# Why is this LC filter where it is, and what function does it perform?

My customer has a motor controller that apparently only works with an LC filter in front of it. This configuration trips out on undervoltage:

simulate this circuit – Schematic created using CircuitLab

This works fine:

simulate this circuit

(I'm leaving out details like a line impedance and precharge, but that's the general idea. I can add them back if anyone thinks they're relevant.)

I've never seen a motor controller require an LC filter like that. It is of interest to me that this filter has a pole at 49 Hz, and this equipment is designed to operate at both 50 and 60 Hz. Tests are being run at 60 Hz. If I've computed the frequency response right, that LC should have a gain magnitude of roughly 2x at 60 Hz.

Is this thing really just a tuned voltage doubler? What other function could this possibly perform?

• I work with 3 phase rectifiers, and usually, an LC filter is on the output to improve ripple. I don't known why the motor controller need it... – Martin Petrei Nov 12 '15 at 17:54
• Come to think of it, I suppose I've seen that too... I just hadn't put it together in this context. I suppose my question should become, "How does one compute the ripple?" – Stephen Collings Nov 12 '15 at 18:00
• When you say "trips out" what trips? (incorrect guess elided) – user_1818839 Nov 12 '15 at 19:08
• @BrianDrummond The controller trips out on undervoltage. It throws a fault and stops running. – Stephen Collings Nov 12 '15 at 19:10

Without the inductor the ripple is greater and the under voltage trip is likely due to the bottom of the ripple tripping some comparator in the controller and it decides to shut down. The inductor will reduce the tops of the ripple AND significantly increase the bottom of the ripple hence the instantaneous voltage seen by the controller is never as low as the case without the inductor.

Speculation based on experience! You could probably simulate it easily.

The reason to create an L-C Filter with regards to an inverter is for power quality reasons on the AC side.

A 6 pulse rectifier, in theory, will draw current harmonics: fund, 5,7, 11,13 .... This is however dependent on continuous DC current. Depending on the output power draw and the size of the DClink capacitor, the operating power point that continuous DC current occurs (and thus harmonic content of the AC current) may be too high with regards to requirements.

This inductor lowers the power at which continuous DC current occurs

• Your statements are true, but they don't explain why the motor controller faults out on undervoltage, I don't think. – Stephen Collings Nov 12 '15 at 18:02
• True and that is partly due to the lack of additional information. One difference between C and LC is the 6th harmonic current in the output ASSUMING the capacitor is large enough:. With a C filter there is no 6th harmonic current in a resistive load, the L forces a V6/6wL component. – JonRB Nov 12 '15 at 18:07
• Equally "undervoltage" at what level is the undervoltage set at. remember the trough of a 400V 3ph system is 489V (no additional drops). Add some diode drop and cable drop... if you are close to that because the DCcap is too small for hte power being drawn then yes you will get undervoltage. the L will help smooth it – JonRB Nov 12 '15 at 18:13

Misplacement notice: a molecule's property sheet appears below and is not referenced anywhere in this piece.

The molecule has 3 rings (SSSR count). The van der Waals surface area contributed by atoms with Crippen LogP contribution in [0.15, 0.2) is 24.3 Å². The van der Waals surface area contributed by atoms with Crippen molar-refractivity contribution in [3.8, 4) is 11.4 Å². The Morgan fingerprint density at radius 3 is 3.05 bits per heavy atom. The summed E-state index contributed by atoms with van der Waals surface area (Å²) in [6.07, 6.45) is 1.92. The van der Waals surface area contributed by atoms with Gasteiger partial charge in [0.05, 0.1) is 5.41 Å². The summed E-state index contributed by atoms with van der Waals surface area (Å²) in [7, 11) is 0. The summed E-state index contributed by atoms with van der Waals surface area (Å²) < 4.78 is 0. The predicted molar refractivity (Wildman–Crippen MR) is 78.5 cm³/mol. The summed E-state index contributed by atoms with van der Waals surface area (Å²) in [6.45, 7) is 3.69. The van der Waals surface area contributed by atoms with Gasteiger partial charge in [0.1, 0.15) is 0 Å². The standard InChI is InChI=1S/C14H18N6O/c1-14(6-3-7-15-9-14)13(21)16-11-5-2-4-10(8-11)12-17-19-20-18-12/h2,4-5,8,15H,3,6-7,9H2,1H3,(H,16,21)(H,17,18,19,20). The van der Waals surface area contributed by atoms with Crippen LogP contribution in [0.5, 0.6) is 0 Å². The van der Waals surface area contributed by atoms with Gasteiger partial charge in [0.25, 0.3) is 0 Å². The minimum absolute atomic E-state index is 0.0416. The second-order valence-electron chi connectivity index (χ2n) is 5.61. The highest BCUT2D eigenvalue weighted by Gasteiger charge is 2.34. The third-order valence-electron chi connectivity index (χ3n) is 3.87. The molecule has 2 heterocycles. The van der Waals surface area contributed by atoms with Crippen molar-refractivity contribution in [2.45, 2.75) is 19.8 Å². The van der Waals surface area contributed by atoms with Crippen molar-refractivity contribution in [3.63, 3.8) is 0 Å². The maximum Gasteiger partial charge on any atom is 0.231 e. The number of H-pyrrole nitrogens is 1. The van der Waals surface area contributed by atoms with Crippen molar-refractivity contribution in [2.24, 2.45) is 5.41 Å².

I think I get it now. The gain of the LC shouldn't be computed at 60 Hz. The signal the LC is seeing is the rectified three-phase, which I shall henceforth call the humpty-hump wave.

This signal has a fundamental of 360 Hz, with some energy content at the harmonics of 360 Hz, since it's not a perfect sine wave. At 360 Hz, with the components we're using, the gain of the LC filter is $\frac{1}{1-\omega^2LC} = \frac{1}{-52.7}=-.019$. Negative gain means the output is 180 degrees out of phase with the input, but at this juncture we don't care about that. At higher frequencies the gain is even lower, so less than 1.9% of the total energy content gets through the filter. Instead of having a peak-to-peak ripple $1-sin120^o = 13.4 \%$ of our peak voltage, we get $13.4\%x1.9\%=.25\%$.

So the DC content of the wave (.955 Vpk per this answer) is unaffected, remaining 324VDC. The AC content was 45.5V peak-to-peak, and is now .86V peak-to-peak. So our troughs, instead of being ~300 volts, are now ~323 volts.

Adding a resistive load reduces the AC gain further, and reduces the phase angle, but the effects are relatively small at the loads of interest. I've run simulations that match up with the math quite well.

• first of all, i each phase, you only have a half-wave rectifier. so you'll get your bumpy DC with a 180 Hz ripple, not 360 Hz. and the ripple will be bigger than the 6-phase case that you are showing. second, the LC filter simply tries to be a better ripple filter than the C-input filter, which really just holds the voltage sorta constant and discharges at a rate proportional to the current draw. for the C-input filter, if the current draw was zero, there would be essentially no ripple and your voltage would be held at the maximum value. – robert bristow-johnson Nov 12 '15 at 21:43

The principle for using the LC is the same as the one when it is used at the output of the switching regulators or buck regulators.

You have noisy current riding on the output voltage that has a frequency. This is filtered using the inductor. The capacitor filters out voltage ripples with the capacitor acting as a small battery that kicks in during ripples in voltage or DC rails.

There are many hidden parameters like dcr,frequency ...etc of the inductor and the ESR of the capacitor that basically governs the selection of these specific component.